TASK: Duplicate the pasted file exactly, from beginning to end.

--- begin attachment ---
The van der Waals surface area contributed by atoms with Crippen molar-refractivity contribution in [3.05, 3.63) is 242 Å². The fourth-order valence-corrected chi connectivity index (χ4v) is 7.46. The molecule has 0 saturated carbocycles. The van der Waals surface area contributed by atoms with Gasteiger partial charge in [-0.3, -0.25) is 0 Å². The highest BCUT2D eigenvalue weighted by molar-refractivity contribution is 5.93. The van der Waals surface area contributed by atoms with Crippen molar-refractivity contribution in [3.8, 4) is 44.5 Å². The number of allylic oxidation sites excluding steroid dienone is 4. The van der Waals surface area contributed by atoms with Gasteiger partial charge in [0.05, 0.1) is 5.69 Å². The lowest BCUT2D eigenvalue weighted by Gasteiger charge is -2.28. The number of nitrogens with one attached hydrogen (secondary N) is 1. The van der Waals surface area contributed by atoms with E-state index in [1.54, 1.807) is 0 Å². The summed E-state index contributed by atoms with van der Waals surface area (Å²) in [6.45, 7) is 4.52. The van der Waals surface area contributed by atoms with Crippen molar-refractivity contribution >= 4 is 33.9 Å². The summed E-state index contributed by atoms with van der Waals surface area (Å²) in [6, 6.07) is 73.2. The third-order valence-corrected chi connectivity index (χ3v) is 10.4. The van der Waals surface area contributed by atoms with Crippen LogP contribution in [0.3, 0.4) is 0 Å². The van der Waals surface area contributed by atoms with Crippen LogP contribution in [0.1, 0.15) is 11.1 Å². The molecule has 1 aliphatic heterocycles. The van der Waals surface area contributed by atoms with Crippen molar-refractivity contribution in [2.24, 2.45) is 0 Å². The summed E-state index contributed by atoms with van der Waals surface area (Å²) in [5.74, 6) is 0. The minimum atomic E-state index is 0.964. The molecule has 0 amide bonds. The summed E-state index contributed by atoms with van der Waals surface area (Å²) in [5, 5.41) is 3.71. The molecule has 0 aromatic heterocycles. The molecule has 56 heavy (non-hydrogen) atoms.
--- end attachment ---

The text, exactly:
The van der Waals surface area contributed by atoms with Crippen molar-refractivity contribution in [3.05, 3.63) is 242 Å². The fourth-order valence-corrected chi connectivity index (χ4v) is 7.46. The molecule has 0 saturated carbocycles. The van der Waals surface area contributed by atoms with Gasteiger partial charge in [-0.3, -0.25) is 0 Å². The highest BCUT2D eigenvalue weighted by molar-refractivity contribution is 5.93. The van der Waals surface area contributed by atoms with Crippen molar-refractivity contribution in [3.8, 4) is 44.5 Å². The number of allylic oxidation sites excluding steroid dienone is 4. The van der Waals surface area contributed by atoms with Gasteiger partial charge in [0.05, 0.1) is 5.69 Å². The lowest BCUT2D eigenvalue weighted by Gasteiger charge is -2.28. The number of nitrogens with one attached hydrogen (secondary N) is 1. The van der Waals surface area contributed by atoms with E-state index in [1.54, 1.807) is 0 Å². The summed E-state index contributed by atoms with van der Waals surface area (Å²) in [6.45, 7) is 4.52. The van der Waals surface area contributed by atoms with Crippen molar-refractivity contribution >= 4 is 33.9 Å². The summed E-state index contributed by atoms with van der Waals surface area (Å²) in [6, 6.07) is 73.2. The third-order valence-corrected chi connectivity index (χ3v) is 10.4. The van der Waals surface area contributed by atoms with Crippen LogP contribution in [0.3, 0.4) is 0 Å². The van der Waals surface area contributed by atoms with Crippen LogP contribution in [0.1, 0.15) is 11.1 Å². The molecule has 1 aliphatic heterocycles. The van der Waals surface area contributed by atoms with Crippen molar-refractivity contribution in [2.24, 2.45) is 0 Å². The summed E-state index contributed by atoms with van der Waals surface area (Å²) in [5.74, 6) is 0. The minimum atomic E-state index is 0.964. The molecule has 0 amide bonds. The summed E-state index contributed by atoms with van der Waals surface area (Å²) in [5, 5.41) is 3.71. The molecule has 0 aromatic heterocycles. The molecule has 56 heavy (non-hydrogen) atoms.